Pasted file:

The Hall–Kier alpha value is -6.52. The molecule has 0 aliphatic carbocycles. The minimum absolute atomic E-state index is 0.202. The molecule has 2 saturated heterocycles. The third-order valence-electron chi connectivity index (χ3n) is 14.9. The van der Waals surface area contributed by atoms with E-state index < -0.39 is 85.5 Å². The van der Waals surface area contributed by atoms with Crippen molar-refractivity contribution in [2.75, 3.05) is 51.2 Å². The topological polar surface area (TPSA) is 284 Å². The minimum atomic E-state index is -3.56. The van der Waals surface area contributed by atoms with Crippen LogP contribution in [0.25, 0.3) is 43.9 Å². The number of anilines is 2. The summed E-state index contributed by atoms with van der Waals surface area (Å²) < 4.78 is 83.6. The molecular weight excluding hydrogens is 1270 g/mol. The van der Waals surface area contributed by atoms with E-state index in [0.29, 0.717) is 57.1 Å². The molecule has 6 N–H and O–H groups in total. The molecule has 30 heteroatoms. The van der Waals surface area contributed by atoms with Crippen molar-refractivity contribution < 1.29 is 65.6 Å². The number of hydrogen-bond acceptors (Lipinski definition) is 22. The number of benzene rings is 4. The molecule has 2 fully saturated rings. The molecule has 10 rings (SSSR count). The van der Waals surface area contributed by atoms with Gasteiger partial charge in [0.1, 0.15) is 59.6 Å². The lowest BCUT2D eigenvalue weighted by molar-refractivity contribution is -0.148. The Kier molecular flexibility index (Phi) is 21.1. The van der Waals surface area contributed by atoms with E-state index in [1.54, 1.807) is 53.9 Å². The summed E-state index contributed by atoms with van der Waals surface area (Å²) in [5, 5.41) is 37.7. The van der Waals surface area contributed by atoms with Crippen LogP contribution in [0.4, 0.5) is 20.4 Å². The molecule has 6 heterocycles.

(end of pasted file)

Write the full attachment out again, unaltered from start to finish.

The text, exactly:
The Hall–Kier alpha value is -6.52. The molecule has 0 aliphatic carbocycles. The minimum absolute atomic E-state index is 0.202. The molecule has 2 saturated heterocycles. The third-order valence-electron chi connectivity index (χ3n) is 14.9. The van der Waals surface area contributed by atoms with E-state index < -0.39 is 85.5 Å². The van der Waals surface area contributed by atoms with Crippen molar-refractivity contribution in [2.75, 3.05) is 51.2 Å². The topological polar surface area (TPSA) is 284 Å². The minimum atomic E-state index is -3.56. The van der Waals surface area contributed by atoms with Crippen LogP contribution in [0.25, 0.3) is 43.9 Å². The number of anilines is 2. The summed E-state index contributed by atoms with van der Waals surface area (Å²) < 4.78 is 83.6. The molecular weight excluding hydrogens is 1270 g/mol. The van der Waals surface area contributed by atoms with E-state index in [0.29, 0.717) is 57.1 Å². The molecule has 6 N–H and O–H groups in total. The molecule has 30 heteroatoms. The van der Waals surface area contributed by atoms with Crippen molar-refractivity contribution < 1.29 is 65.6 Å². The number of hydrogen-bond acceptors (Lipinski definition) is 22. The number of benzene rings is 4. The molecule has 2 fully saturated rings. The molecule has 10 rings (SSSR count). The van der Waals surface area contributed by atoms with Gasteiger partial charge in [0.1, 0.15) is 59.6 Å². The lowest BCUT2D eigenvalue weighted by molar-refractivity contribution is -0.148. The Kier molecular flexibility index (Phi) is 21.1. The van der Waals surface area contributed by atoms with E-state index in [1.54, 1.807) is 53.9 Å². The summed E-state index contributed by atoms with van der Waals surface area (Å²) in [5, 5.41) is 37.7. The van der Waals surface area contributed by atoms with Crippen LogP contribution in [0.4, 0.5) is 20.4 Å². The molecule has 6 heterocycles.